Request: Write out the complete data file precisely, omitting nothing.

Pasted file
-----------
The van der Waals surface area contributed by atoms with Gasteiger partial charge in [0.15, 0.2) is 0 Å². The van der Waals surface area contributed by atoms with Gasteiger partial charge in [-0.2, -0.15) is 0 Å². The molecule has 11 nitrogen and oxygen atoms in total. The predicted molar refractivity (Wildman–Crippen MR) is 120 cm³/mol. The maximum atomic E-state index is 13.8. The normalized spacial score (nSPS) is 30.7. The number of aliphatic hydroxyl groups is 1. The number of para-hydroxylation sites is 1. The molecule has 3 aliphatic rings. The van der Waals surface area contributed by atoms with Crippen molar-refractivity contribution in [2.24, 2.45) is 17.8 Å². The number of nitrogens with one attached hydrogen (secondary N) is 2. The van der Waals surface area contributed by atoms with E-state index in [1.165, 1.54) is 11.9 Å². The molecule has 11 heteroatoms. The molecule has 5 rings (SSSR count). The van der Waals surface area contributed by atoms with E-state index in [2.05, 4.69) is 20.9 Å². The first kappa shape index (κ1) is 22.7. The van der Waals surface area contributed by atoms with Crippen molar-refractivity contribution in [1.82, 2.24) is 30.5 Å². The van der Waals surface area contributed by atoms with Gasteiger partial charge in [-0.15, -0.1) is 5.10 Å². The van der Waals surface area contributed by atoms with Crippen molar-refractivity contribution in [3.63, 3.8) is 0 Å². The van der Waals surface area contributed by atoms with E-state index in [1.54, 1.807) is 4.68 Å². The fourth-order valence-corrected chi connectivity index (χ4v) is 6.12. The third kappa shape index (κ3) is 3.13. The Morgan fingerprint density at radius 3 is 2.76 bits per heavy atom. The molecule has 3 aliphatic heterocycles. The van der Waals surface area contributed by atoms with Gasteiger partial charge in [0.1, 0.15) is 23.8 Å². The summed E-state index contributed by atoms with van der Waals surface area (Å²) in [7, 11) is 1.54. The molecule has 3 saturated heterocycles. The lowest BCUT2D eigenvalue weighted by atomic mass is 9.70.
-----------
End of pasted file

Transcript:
The van der Waals surface area contributed by atoms with Gasteiger partial charge in [0.15, 0.2) is 0 Å². The van der Waals surface area contributed by atoms with Gasteiger partial charge in [-0.2, -0.15) is 0 Å². The molecule has 11 nitrogen and oxygen atoms in total. The predicted molar refractivity (Wildman–Crippen MR) is 120 cm³/mol. The maximum atomic E-state index is 13.8. The normalized spacial score (nSPS) is 30.7. The number of aliphatic hydroxyl groups is 1. The number of para-hydroxylation sites is 1. The molecule has 3 aliphatic rings. The van der Waals surface area contributed by atoms with Crippen molar-refractivity contribution in [2.24, 2.45) is 17.8 Å². The number of nitrogens with one attached hydrogen (secondary N) is 2. The van der Waals surface area contributed by atoms with E-state index in [1.165, 1.54) is 11.9 Å². The molecule has 11 heteroatoms. The molecule has 5 rings (SSSR count). The van der Waals surface area contributed by atoms with E-state index in [2.05, 4.69) is 20.9 Å². The first kappa shape index (κ1) is 22.7. The van der Waals surface area contributed by atoms with Crippen molar-refractivity contribution in [1.82, 2.24) is 30.5 Å². The van der Waals surface area contributed by atoms with Gasteiger partial charge in [-0.15, -0.1) is 5.10 Å². The van der Waals surface area contributed by atoms with Crippen molar-refractivity contribution in [3.63, 3.8) is 0 Å². The van der Waals surface area contributed by atoms with E-state index in [1.54, 1.807) is 4.68 Å². The fourth-order valence-corrected chi connectivity index (χ4v) is 6.12. The third kappa shape index (κ3) is 3.13. The Morgan fingerprint density at radius 3 is 2.76 bits per heavy atom. The molecule has 3 aliphatic heterocycles. The van der Waals surface area contributed by atoms with Gasteiger partial charge in [0.1, 0.15) is 23.8 Å². The summed E-state index contributed by atoms with van der Waals surface area (Å²) in [7, 11) is 1.54. The molecule has 3 saturated heterocycles. The lowest BCUT2D eigenvalue weighted by atomic mass is 9.70.